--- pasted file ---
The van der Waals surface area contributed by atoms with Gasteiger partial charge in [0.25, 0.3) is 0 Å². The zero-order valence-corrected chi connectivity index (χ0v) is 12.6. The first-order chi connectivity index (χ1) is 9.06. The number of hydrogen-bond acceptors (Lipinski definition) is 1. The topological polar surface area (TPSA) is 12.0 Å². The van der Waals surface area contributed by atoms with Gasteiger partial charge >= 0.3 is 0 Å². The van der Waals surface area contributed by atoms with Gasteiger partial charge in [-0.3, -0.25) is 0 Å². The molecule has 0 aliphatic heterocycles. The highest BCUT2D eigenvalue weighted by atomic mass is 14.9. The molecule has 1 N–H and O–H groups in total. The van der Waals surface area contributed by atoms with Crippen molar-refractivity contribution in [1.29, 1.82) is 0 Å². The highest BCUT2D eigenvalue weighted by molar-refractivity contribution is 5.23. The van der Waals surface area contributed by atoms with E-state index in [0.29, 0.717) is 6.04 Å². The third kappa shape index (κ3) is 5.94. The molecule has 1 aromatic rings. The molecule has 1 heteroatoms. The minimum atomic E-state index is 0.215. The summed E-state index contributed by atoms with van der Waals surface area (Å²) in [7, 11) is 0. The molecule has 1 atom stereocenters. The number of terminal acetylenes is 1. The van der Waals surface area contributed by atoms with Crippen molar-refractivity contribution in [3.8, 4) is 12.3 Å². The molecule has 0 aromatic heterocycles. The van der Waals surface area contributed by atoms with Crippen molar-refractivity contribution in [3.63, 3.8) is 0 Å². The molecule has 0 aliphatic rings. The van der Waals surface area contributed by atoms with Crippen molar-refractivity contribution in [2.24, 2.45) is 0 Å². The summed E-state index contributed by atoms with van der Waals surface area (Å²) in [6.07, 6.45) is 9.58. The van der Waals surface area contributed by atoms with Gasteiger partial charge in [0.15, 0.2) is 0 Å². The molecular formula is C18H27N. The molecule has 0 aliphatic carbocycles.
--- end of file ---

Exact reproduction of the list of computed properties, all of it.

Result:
The van der Waals surface area contributed by atoms with Gasteiger partial charge in [0.25, 0.3) is 0 Å². The zero-order valence-corrected chi connectivity index (χ0v) is 12.6. The first-order chi connectivity index (χ1) is 9.06. The number of hydrogen-bond acceptors (Lipinski definition) is 1. The topological polar surface area (TPSA) is 12.0 Å². The van der Waals surface area contributed by atoms with Gasteiger partial charge >= 0.3 is 0 Å². The van der Waals surface area contributed by atoms with Gasteiger partial charge in [-0.3, -0.25) is 0 Å². The molecule has 0 aliphatic heterocycles. The highest BCUT2D eigenvalue weighted by atomic mass is 14.9. The molecule has 1 N–H and O–H groups in total. The van der Waals surface area contributed by atoms with Crippen molar-refractivity contribution in [1.29, 1.82) is 0 Å². The highest BCUT2D eigenvalue weighted by molar-refractivity contribution is 5.23. The van der Waals surface area contributed by atoms with E-state index in [0.29, 0.717) is 6.04 Å². The third kappa shape index (κ3) is 5.94. The molecule has 1 aromatic rings. The molecule has 1 heteroatoms. The minimum atomic E-state index is 0.215. The summed E-state index contributed by atoms with van der Waals surface area (Å²) in [7, 11) is 0. The molecule has 1 atom stereocenters. The number of terminal acetylenes is 1. The van der Waals surface area contributed by atoms with Crippen molar-refractivity contribution in [3.8, 4) is 12.3 Å². The molecule has 0 aromatic heterocycles. The van der Waals surface area contributed by atoms with Crippen molar-refractivity contribution in [3.63, 3.8) is 0 Å². The molecule has 0 aliphatic rings. The van der Waals surface area contributed by atoms with Crippen molar-refractivity contribution in [2.24, 2.45) is 0 Å². The summed E-state index contributed by atoms with van der Waals surface area (Å²) in [6.07, 6.45) is 9.58. The van der Waals surface area contributed by atoms with Gasteiger partial charge in [0.15, 0.2) is 0 Å². The molecular formula is C18H27N. The molecule has 0 aliphatic carbocycles.